The ABS electronic control module (which may be referred to as an EBCM "Electronic Brake Control Module" or EBM "Electronic Brake Module") is a microprocessor that functions like the engine control computer. It uses input from its sensors to regulate hydraulic pressure during braking to prevent wheel lockup. The ABS module may be located in the trunk, passenger compartment or under the hood. It may be a separate module or integrated with other electronics such asthe body control or suspension computer. On the newer ABS systems (Delphi DBC-7, Teves Mark 20,etc.), it is mounted on the hydraulic modulator. The key inputs for the ABS control module come from the wheel speed sensors and a brake pedal switch. The switch signals the control module when the brakes are being applied, which causes it to go from a "standby" mode to an active mode. When ABS braking is needed, the control module kicks into action and orders the hydraulic unit to modulate brake pressure as needed. On systems that have a pump, it also energizes the pump and relay

Like any other electronic control module, the ABS module is vulnerable to damage caused by electrical overloads, impacts and extreme temperatures. The module can usually be replaced if defective, except on some of the newest systems where the module is part of the hydraulic modulator assembly.

The hydraulic modulator or actuator unit contains the ABS solenoid valves for each brake circuit.The exact number of valves per circuit depends on the ABS system and application. Some have a pair of on-off solenoid valves for each brake circuit while others use a single valve that can operate in more than one position. On Delco VI ABS systems, small electric motors are used in place of solenoids to drive pistons up and down to modulate brake pressure. On some systems, the individual ABS solenoids can be replaced if defective, but on most applications the modulator is considered a sealed assembly and must be replaced as a unit if defective. Hydraulic modulator has a hydraulic modulator block including a reservoir and a damper; and an electronic control block detachably attached to the surface of the hydraulic modulator block. The reservoir and the damper are overlapped with each other such that a surface of the hydraulic modulator block becomes entirely substantially flat. With this, the hydraulic modulator becomes simple in construction. The hydraulic modulator has a solenoid valve; an electronic control circuit board; and an electric wiring pattern prepared by pressing a metal plate having a first major surface formed with a first tin layer and a nickel layer and a second major surface formed with a second tin layer, into a three-dimensional shape such that the electric wiring pattern is formed with (1) a first terminal having a surface that is formed with the first or second tin layer electrically connected with the solenoid valve, (2) a connector terminal having first and second surfaces respectively formed with the first and second tin layers, and (3) a second terminal having a surface that is formed with the nickel layer electrically connected with the electronic control circuit board. Thus, each terminal has a secure electrical connection with another member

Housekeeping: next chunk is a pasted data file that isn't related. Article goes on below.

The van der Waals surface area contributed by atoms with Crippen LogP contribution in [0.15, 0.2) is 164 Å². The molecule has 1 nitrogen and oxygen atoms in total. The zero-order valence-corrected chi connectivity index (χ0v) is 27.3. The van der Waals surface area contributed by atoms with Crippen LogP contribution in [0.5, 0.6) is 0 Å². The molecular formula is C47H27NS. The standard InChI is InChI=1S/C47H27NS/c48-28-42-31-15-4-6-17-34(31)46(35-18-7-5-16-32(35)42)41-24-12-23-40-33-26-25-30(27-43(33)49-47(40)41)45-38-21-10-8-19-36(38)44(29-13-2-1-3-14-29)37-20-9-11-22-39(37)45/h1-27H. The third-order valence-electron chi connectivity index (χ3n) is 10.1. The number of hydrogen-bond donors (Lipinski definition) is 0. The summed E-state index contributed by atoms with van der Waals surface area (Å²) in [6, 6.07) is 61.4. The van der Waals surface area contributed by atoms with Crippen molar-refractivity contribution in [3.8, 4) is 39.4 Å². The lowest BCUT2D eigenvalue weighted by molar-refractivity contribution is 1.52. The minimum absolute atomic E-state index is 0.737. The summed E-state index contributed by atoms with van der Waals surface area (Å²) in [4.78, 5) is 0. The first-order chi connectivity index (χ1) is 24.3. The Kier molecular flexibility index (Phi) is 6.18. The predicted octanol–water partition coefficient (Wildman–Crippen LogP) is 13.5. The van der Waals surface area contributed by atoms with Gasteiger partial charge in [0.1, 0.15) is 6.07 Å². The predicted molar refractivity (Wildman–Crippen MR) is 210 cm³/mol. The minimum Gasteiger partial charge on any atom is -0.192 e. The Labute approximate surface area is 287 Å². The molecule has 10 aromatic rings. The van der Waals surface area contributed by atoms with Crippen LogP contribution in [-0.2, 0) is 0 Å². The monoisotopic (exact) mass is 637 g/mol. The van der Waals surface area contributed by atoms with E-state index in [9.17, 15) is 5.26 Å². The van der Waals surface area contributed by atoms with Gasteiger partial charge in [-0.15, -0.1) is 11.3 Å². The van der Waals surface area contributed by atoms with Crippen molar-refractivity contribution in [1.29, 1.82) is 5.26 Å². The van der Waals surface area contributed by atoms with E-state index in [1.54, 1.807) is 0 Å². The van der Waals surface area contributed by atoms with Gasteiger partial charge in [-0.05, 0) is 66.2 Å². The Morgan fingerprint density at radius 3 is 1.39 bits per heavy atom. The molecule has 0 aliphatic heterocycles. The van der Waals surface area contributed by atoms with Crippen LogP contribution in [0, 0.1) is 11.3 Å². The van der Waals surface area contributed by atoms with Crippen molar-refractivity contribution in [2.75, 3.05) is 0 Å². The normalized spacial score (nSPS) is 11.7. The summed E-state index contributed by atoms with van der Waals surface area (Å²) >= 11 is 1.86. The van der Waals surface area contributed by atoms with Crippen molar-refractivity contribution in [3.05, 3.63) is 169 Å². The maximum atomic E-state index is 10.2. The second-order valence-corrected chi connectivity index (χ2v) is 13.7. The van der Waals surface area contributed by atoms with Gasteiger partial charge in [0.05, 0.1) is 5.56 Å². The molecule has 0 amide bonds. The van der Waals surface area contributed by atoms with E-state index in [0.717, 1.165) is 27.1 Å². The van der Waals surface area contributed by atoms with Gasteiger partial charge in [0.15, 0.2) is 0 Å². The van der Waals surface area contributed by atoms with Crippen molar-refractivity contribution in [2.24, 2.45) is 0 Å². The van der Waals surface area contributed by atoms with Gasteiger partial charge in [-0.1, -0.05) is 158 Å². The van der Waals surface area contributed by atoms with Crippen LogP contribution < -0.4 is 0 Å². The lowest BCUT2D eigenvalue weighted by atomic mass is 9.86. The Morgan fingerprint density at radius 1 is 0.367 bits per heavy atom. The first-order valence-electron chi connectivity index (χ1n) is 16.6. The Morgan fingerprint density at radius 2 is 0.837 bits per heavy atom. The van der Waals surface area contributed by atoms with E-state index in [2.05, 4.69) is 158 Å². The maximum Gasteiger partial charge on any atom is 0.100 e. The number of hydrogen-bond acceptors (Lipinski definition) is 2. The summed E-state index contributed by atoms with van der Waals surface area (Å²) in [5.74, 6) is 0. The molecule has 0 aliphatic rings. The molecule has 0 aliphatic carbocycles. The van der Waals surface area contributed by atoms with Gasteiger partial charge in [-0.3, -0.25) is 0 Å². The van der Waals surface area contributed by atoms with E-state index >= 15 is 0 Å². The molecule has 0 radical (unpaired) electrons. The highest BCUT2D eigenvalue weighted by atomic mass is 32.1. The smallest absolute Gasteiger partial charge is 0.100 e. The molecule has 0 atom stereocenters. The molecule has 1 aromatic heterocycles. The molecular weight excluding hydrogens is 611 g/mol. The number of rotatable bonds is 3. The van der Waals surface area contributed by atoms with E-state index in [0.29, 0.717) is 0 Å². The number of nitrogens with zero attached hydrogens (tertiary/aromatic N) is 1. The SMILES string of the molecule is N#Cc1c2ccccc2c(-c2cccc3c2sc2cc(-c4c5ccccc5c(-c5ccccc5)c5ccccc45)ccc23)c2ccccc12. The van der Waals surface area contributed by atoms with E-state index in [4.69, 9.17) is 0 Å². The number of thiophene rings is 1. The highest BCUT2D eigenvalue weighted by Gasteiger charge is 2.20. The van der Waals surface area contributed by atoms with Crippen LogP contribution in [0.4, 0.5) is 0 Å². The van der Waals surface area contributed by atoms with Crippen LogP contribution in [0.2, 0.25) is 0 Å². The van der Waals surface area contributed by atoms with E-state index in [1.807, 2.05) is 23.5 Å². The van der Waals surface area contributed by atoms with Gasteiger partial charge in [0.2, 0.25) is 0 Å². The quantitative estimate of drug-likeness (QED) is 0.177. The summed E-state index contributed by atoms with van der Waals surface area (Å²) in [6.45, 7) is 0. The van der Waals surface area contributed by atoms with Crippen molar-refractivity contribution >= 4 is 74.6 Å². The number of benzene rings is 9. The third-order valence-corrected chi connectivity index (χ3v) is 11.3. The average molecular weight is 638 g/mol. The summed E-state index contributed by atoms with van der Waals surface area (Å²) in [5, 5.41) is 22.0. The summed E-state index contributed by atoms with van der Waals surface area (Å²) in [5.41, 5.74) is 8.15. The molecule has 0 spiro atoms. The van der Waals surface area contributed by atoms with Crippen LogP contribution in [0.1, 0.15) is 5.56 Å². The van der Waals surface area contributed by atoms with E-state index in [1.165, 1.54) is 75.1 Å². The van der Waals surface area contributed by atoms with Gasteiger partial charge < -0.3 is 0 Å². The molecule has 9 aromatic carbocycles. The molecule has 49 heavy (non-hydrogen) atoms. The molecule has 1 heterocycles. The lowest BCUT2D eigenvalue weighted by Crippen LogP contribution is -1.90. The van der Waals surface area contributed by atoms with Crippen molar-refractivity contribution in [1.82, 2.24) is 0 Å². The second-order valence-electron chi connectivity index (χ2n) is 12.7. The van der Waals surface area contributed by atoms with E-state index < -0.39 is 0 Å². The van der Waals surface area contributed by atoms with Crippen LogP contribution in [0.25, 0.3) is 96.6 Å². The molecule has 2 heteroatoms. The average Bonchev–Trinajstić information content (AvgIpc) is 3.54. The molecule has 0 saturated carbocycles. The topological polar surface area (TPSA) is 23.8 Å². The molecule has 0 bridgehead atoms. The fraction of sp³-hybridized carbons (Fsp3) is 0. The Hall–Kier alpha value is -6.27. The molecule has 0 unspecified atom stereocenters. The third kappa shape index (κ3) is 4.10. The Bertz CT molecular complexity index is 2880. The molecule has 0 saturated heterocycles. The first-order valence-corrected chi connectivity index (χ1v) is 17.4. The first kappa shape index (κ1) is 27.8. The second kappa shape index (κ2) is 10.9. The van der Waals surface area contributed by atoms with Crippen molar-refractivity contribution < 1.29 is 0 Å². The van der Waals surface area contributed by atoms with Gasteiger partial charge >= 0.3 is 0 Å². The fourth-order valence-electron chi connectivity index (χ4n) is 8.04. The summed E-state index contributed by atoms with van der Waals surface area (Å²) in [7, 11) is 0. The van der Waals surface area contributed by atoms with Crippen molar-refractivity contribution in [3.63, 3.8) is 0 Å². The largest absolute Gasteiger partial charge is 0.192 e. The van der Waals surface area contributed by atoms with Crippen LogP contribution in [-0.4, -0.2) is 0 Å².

A high pressure electric pump is used in some ABS systems to generate power assist for normal braking as well as there application of brake pressure during ABS braking. In some systems, it is used only for the reapplication of pressure during ABS braking. The pump motor is energized via a relay that is switched on and off by the ABS control module. The fluid pressure that is generated by the pump is stored in the "accumulator." The accumulator on ABS systems where the hydraulic modulator is part of the master cylinder assembly consists of a pressure storage chamber filled with nitrogen gas. Should the pump fail (a warning light comes on when reserve pressure drops too low), there is usually enough reserve pressure in the accumulator for 10 to20 power-assisted stops. After that, there is no power assist. The brakes still work, but with increased effort. On ABS systems that have a conventional master cylinder and vacuum booster for power assist, a small accumulator or pair of accumulators may be used as temporary holding reservoirs for brake fluid during the holdrelease-reapply cycle.

There are mainly three types of ABS used in the car. 1. Four- channel, four-sensor 2. Three-channel, three-sensor 3. One-channel, one-sensor

This is the best scheme. There is a speed sensor on all four wheels and a separate valve for all four wheels. With this setup, the controller monitors each wheel individually to make sure it is achieving maximum braking force.

This scheme, commonly found on pickup trucks with four-wheel ABS, has a speed sensor and a valve for each of the front wheels, with one valve and one sensor for both rear wheels. The speed sensor for the rear wheels is located in the rear axle.

This system is commonly found on pickup trucks with rear-wheel ABS. It has one valve, which controls both rear wheels, and one speed sensor, located in the rear axle.


Finally, there is a great difference between ABS and Rear Anti-lock Brakes. ABS is on all four wheels. Rear Anti-lock Brakes, as the name suggests, are only on the rear wheels. This system is often used on pick-up trucks and vans, and is a less-expensive compromise. It is used because the weight load on the rear of a truck or van can vary so much. The brakes needed to handle a heavily loaded vehicle are too effective for when it is lightly loaded. Therefore, the rear brakes are much more susceptible to locking-up.


ADVANTAGES OF ABS Good accuracy of working. Safety system. Preventing the wheel from locking and slippery surface. ABS can apply to all kind of automobile and air craft. Easy in operation.

Three points should be obvious, but don't appear to when looking at the type of crashes some drivers have with ABS-equipped vehicles. Contrary to popular belief, ABS : does not allow you to drive faster does not allow you to brake later and does not allow you to corner faster

1. Statistics show that approximately 40 % of automobile accidents are due to skidding. 2. These problems commonly occur on vehicle with conventional brake system whichcan be avoided by adding devices called ABS 3. If there is an ABS failure, the system will revert to normal brake operation. Normally the ABS warning light will turn on and let the driver know there is a fault.


Automobile engineering by R.K GUPTA. Internet source.